MIAMI (CBSMiami) – A biotech firm is on the cutting edge of creating organ tissue outside the human body.

Organovo uses 3D printing technology that could one day build made-to-order human organs.

The 3D “bioprinters” are loaded with different types human cells used to print living organ tissue.

“What the bioprinter does is it actually positions cells and puts them in the right place and we can make an entire structure that turns into a living tissue,” said Organovo CEO Keith Murphy.

Think of it like an ink-jet printer but instead of ink, scientist use cells taken from a patient’s own body and print small tissue clusters.

“One of the more complex things that we’ve built is a blood vessel, an artery structure, that is a multi-layer structure,” said Murphy. “That’s about a little bit larger than a spaghetti noodle, but we can make these up to five centimeters long.”

Right now, the tiny tissues can be kept alive outside the body for about 40 days and can be used to test drugs, according to Murphy.

“So, you might have a biopsy of someone’s tumor and you use that to build a tumor model outside the body to test different drug regimens that might benefit that patient,” Murphy said.

Drug testing is one thing but the most exciting aspect of Organovo’s 3D bioprinting technology is the company’s long-term goal of creating organs for eventual implant.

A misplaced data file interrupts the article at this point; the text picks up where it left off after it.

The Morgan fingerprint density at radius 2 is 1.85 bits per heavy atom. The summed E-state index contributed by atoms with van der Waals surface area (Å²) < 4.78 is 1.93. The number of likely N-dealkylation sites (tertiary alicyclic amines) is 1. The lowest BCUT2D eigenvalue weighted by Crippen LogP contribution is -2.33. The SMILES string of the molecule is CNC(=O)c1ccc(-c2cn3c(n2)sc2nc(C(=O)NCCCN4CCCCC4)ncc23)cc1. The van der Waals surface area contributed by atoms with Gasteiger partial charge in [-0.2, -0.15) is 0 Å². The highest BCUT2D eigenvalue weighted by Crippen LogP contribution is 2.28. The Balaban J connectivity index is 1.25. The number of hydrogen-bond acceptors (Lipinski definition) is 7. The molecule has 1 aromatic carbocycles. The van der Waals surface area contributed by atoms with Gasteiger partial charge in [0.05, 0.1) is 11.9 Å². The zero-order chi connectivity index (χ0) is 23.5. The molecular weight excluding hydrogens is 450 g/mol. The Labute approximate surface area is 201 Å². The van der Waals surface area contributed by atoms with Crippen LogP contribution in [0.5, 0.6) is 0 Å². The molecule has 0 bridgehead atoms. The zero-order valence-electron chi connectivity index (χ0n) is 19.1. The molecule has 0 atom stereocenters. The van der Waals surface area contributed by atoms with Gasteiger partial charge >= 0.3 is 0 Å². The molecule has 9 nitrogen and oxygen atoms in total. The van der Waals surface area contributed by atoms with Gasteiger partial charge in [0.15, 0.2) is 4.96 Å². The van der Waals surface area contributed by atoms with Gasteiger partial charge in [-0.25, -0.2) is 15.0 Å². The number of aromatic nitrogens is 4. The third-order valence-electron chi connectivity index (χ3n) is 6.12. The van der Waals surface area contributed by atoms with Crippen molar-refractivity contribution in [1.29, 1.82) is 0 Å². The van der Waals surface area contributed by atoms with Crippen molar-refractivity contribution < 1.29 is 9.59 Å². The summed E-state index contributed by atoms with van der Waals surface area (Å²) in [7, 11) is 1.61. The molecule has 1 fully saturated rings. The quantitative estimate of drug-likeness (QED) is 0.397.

“Over time, we hope to build something that’s larger and larger. One of the challenges to doing that is going to be able to build blood vessels inside of these larger tissues,” said Murphy.

The prospect of made-to-order organs would help thousands of future patients who find themselves on organ transplant waiting lists.

For example, 3-month-old Nancy Magana had to wait seven weeks at a hospital before she could get a lung transplant.

“It is hard to wait because you can see your baby is getting worse every day and you don’t want them to pass away,” said the child’s mother, Fernanda Magana.

Transplant patients also have to take anti-rejection drugs for the rest of their lives, but if the organ can be made from the patient’s own cells, rejection would not be a problem.

“It’s very hard to find donors for these organs. There are waiting lists because there’s not enough sources,” said Murphy. “So being able to make something from one’s own cells opens up the number of patients we can get organs to over time.”

It could be years or even decades before companies like Organovo will be able to create entire organs outside the body.

Initially, the company will focus on drug testing and eventually end up printing small patches of tissue that can repair damaged kidneys or livers.

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